A man from Knoxville, Tennessee, was found dead Aug. 5 in a remote section of the park near Balsam Mountain on the North Carolina side of Great Smoky Mountains National Park, according to a National Park news release. Service.
Bryce Evans, 23, was reported missing by his family earlier this week.
Park rangers located his vehicle parked at the Balsam Mountain trailhead near Pin Oak Gap on Heintooga Ridge Road around 7:45 p.m. on August 4. They closed the road and searched the immediate area with Cherokee Police and Fire Department emergency responders. departments, according to the press release.
On August 5, emergency responders from the National Park Service and the Cherokee Police, Fire, and Emergency Management Departments assisted in searching the area. Within hours, they found Evans about 20 yards from the trailhead, about 1.5 miles from the Balsam Mountain Trailhead parking lot, around 11:15 a.m.
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According to a Facebook post by Evans’ sister, Analiese Evans, Bryce had been missing since July 31:
“My brother Bryce has been missing since Sunday, no one has seen or heard from since 1pm on the 31st. His phone was turned off. He was on his way back to Charlotte, NC from Knoxville. His last known location was the area around Cherokee, NC. He drives a gray 2017 Nissan Altima with 4LO-8L5 license plate. He is 6’3” tall and weighs 185 lbs. Please if you know anything or have seen/talked to him contact me or my family. “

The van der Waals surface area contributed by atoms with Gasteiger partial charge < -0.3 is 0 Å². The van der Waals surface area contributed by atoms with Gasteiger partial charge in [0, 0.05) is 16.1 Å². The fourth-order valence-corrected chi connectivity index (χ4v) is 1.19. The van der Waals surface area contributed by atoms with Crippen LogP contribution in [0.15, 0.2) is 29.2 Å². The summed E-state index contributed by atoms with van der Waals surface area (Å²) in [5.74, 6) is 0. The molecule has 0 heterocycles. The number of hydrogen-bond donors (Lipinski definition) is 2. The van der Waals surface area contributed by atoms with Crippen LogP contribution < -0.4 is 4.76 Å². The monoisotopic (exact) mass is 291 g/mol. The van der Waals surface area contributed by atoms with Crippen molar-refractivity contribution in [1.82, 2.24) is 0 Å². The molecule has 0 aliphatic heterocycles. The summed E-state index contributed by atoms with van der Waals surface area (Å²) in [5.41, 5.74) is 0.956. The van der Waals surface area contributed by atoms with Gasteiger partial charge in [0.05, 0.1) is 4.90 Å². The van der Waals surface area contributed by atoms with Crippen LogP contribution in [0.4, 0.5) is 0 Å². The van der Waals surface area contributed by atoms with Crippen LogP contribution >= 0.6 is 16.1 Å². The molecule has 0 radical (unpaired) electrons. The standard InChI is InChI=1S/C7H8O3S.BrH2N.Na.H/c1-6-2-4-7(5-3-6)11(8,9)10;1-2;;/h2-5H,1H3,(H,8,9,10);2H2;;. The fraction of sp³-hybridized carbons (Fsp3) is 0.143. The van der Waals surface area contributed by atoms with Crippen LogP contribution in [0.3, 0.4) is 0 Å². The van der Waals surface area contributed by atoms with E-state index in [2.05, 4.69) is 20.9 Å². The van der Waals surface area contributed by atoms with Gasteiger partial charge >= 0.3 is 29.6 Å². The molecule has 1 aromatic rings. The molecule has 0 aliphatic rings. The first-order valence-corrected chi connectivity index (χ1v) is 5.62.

Other posts from family members say Bryce was an Eagle Scout and a member of the Tennessee National Guard.
The Smokies is the nation’s most visited national park with some 14.1 million visitors in 2021. It spans half a million acres of rugged, mostly isolated forested terrain on the border between western of North Carolina and eastern Tennessee.
Rangers say there are around 100 search and rescue operations a year in the park.
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This is the second death reported in the Smokies in just over a week. On July 27, a 7-year-old girl was killed when a large red maple tree fell on the tent where she was sleeping with her family at Elkmont Campground, on the park side in Tennessee.
Spokeswoman Dana Soehn said the tree was removed and on August 1 the campsite reopened. She said she would not release any further details “in the interest of protecting the privacy of the children involved”.
Karen Chávez is a content coach/investigations editor for the Asheville Citizen Times, part of the USA TODAY Network. Tips? Call 828-712-6316, email [email protected] or follow us on Twitter @KarenChavezACT.